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10/1/2013
12:56 PM
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Windows 8 Adoption Slows Ahead Of Windows 8.1

Windows 7 gained more ground than Win 8 in September, according to Net Applications data. Will that change once Win 8.1 debuts in October?

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Windows 8 expanded its desktop market share only modestly in September, its last full month before Windows 8.1 hits the market, according to the newest figures from Web tracking firm Net Applications. Microsoft's newest OS placed third overall, behind first-place Windows 7, which actually gained more users in September than Windows 8 did, and Windows XP.

Windows 7 accounted for nearly half of all desktop users, at 46.43%, up from 45.63% in August. It gained users largely at the expense of second-place Windows XP, which will lose service in April. Microsoft's stalwart but long-in-tooth OS hung onto 31.41% of the market, down from 33.66% in August, and down substantially from 39.51% in January. Microsoft COO Kevin Turner said in September that 21% of Microsoft's commercial customers are still using XP, and that the company expects to reduce that number to 13% by April.

Windows 8 rose to 8.01% of the market, up from 7.41% in August. The 8.1% increase in market share represents one of Windows 8's worst month-over-month increases since launch, though precise calculations are difficult because Net Applications modified its methodology over the summer; the firm still derives data from Web traffic, tracking 160 million monthly visits to 40,000 websites, but recently stopped including "hidden pages," or pages that load but are never viewed by the user.

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Nevertheless, Windows 8's September progress appears to represent decelerating adoption. It gained 0.6 percentile points while Windows 7 gained 0.8, another indication that Windows 7 gained more users than Windows XP.

To an extent, this outcome is somewhat predictable; many businesses leaving XP are better served at this point by Windows 7, which generally represents a simpler transition than Windows 8. But Windows 8 also failed to build on an ostensible surge last month. After accounting for only 5.40% in July, the OS jumped 37.2% to 7.41% in August, suggesting a strong September that never materialized.

Still, it's somewhat natural that Windows 8 adoption would slow just before the launch of a major update, as many would-be buyers are likely delaying purchases until Windows 8.1 hits the market. The Net Applications data supports this to a certain extent. Even though Windows 8.1 is still only available as a public preview, it nonetheless accounted for 0.87% of the market, up from 0.24% in August.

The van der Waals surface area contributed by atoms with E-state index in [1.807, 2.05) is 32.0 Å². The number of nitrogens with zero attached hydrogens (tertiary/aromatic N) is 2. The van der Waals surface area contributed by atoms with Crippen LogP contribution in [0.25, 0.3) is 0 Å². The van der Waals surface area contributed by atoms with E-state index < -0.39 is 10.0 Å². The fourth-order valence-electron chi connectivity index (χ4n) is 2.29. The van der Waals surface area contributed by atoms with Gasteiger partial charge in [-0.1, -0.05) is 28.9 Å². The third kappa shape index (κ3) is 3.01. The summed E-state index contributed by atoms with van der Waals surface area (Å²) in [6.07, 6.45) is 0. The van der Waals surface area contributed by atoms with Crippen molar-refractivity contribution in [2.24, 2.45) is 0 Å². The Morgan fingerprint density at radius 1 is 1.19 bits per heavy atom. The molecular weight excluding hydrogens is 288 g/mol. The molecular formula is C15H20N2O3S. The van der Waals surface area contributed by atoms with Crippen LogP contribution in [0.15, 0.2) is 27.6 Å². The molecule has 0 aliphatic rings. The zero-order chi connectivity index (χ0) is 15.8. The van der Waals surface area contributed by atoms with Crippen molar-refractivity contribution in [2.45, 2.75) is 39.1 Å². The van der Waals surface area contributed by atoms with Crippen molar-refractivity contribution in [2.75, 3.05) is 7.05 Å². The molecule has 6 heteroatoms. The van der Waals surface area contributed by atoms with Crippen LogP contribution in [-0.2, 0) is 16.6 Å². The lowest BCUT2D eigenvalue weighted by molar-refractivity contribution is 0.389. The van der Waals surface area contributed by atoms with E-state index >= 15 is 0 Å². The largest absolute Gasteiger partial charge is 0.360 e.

Indeed, if Windows 8.1 preview users are included in the overall Windows 8 total, then Windows 8 gained more users in August than Windows 7.

Outside of the top three, Windows Vista continued to persist on its death bed, down to 3.98% of the market from 4.11% the month before. Mac OS X 10.8, the most widely used version of Apple's OS, grabbed 3.69% of the market, up from 3.42% in August.

chart: net marketshare
Credit: Net Applications

Overall, Windows machines comprised 90.83% of the PC market in September, down slightly from 91.19% in August. OS X grew to 7.53%, up from 7.28% the month before.

Windows 8.1 should help adoption of Microsoft's latest flagship OS. Unlike the current version, the update will allow users to boot directly to the desktop, bypassing the tablet-centric Live Tiles of the Modern UI. It will also include a Start button, albeit not one with the Start Menu from Windows 7.

These and other new features could make the OS more palatable to those who are leery of Win 8's departures from previous versions. But there's a risk for Microsoft in catering to longtime desktop users' demands: Users can now effectively shut off the Modern UI.

As Apple CEO Tim Cook is fond of saying, market share is less important than usage share. The iPhone, for example, trails Android in market share but dominates in metrics such as Web usage. This implies that iPhone users are more engaged with their devices than Android users are, and explains why iOS attracts more developers and generates more profit than all its competitors, despite having a lesser share of the market.

This applies to Windows 8.1 because it's possible for the OS's market share to increase even while interest in the Modern UI continues to flounder. If Windows 8.1 users spend much more time using legacy desktop applications than using Modern UI apps, developers have less incentive to develop for Microsoft's new platform. Given that this platform sits at the center of outgoing CEO Steve Ballmer's reorganization plan, this scenario has to be disconcerting to Microsoft.

However, Windows 8.1 should also help Microsoft make progress among tablet users, helping it to somewhat compensate for Win 8.1 desktop users who shut off the Modern UI. Gartner analyst Carolina Milanesi recently told InformationWeek that many businesses like Windows 8.1 laptop-tablet hybrids because they allow IT to deploy one device in place of two, for example.

Microsoft also recently profiled a number of schools and businesses that are now using its Surface tablets -- another sign of progress.